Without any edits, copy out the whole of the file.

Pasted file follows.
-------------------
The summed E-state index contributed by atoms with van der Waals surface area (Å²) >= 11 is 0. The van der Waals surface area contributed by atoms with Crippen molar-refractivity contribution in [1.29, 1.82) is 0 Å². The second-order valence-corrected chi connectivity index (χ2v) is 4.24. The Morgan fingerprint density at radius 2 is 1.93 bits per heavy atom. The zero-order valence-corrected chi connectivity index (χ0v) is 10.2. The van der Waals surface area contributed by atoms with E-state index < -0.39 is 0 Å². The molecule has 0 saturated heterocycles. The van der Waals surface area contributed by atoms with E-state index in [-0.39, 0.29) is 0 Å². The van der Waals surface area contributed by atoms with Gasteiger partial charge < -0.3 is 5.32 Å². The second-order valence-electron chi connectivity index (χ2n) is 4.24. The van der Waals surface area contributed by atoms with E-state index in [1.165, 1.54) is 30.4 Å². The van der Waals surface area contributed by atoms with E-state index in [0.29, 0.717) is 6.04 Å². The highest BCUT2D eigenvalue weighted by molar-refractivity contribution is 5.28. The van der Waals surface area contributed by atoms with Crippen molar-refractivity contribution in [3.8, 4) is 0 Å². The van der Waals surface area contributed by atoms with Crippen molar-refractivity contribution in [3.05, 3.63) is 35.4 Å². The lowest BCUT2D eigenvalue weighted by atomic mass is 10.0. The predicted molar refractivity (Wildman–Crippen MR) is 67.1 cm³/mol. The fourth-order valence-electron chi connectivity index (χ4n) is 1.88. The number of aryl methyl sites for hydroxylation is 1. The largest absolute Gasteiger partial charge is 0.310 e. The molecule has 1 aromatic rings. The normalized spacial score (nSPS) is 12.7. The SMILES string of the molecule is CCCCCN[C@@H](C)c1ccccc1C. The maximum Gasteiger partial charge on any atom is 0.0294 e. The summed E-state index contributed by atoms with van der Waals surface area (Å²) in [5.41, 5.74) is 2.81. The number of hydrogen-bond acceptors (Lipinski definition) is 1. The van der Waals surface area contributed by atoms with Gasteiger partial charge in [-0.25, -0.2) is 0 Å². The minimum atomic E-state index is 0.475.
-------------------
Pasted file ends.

The summed E-state index contributed by atoms with van der Waals surface area (Å²) >= 11 is 0. The van der Waals surface area contributed by atoms with Crippen molar-refractivity contribution in [1.29, 1.82) is 0 Å². The second-order valence-corrected chi connectivity index (χ2v) is 4.24. The Morgan fingerprint density at radius 2 is 1.93 bits per heavy atom. The zero-order valence-corrected chi connectivity index (χ0v) is 10.2. The van der Waals surface area contributed by atoms with E-state index < -0.39 is 0 Å². The molecule has 0 saturated heterocycles. The van der Waals surface area contributed by atoms with E-state index in [-0.39, 0.29) is 0 Å². The van der Waals surface area contributed by atoms with Gasteiger partial charge < -0.3 is 5.32 Å². The second-order valence-electron chi connectivity index (χ2n) is 4.24. The van der Waals surface area contributed by atoms with E-state index in [1.165, 1.54) is 30.4 Å². The van der Waals surface area contributed by atoms with E-state index in [0.29, 0.717) is 6.04 Å². The highest BCUT2D eigenvalue weighted by molar-refractivity contribution is 5.28. The van der Waals surface area contributed by atoms with Crippen molar-refractivity contribution in [3.8, 4) is 0 Å². The van der Waals surface area contributed by atoms with Crippen molar-refractivity contribution in [3.05, 3.63) is 35.4 Å². The lowest BCUT2D eigenvalue weighted by atomic mass is 10.0. The predicted molar refractivity (Wildman–Crippen MR) is 67.1 cm³/mol. The fourth-order valence-electron chi connectivity index (χ4n) is 1.88. The number of aryl methyl sites for hydroxylation is 1. The largest absolute Gasteiger partial charge is 0.310 e. The molecule has 1 aromatic rings. The normalized spacial score (nSPS) is 12.7. The SMILES string of the molecule is CCCCCN[C@@H](C)c1ccccc1C. The maximum Gasteiger partial charge on any atom is 0.0294 e. The summed E-state index contributed by atoms with van der Waals surface area (Å²) in [5.41, 5.74) is 2.81. The number of hydrogen-bond acceptors (Lipinski definition) is 1. The van der Waals surface area contributed by atoms with Gasteiger partial charge in [-0.25, -0.2) is 0 Å². The minimum atomic E-state index is 0.475.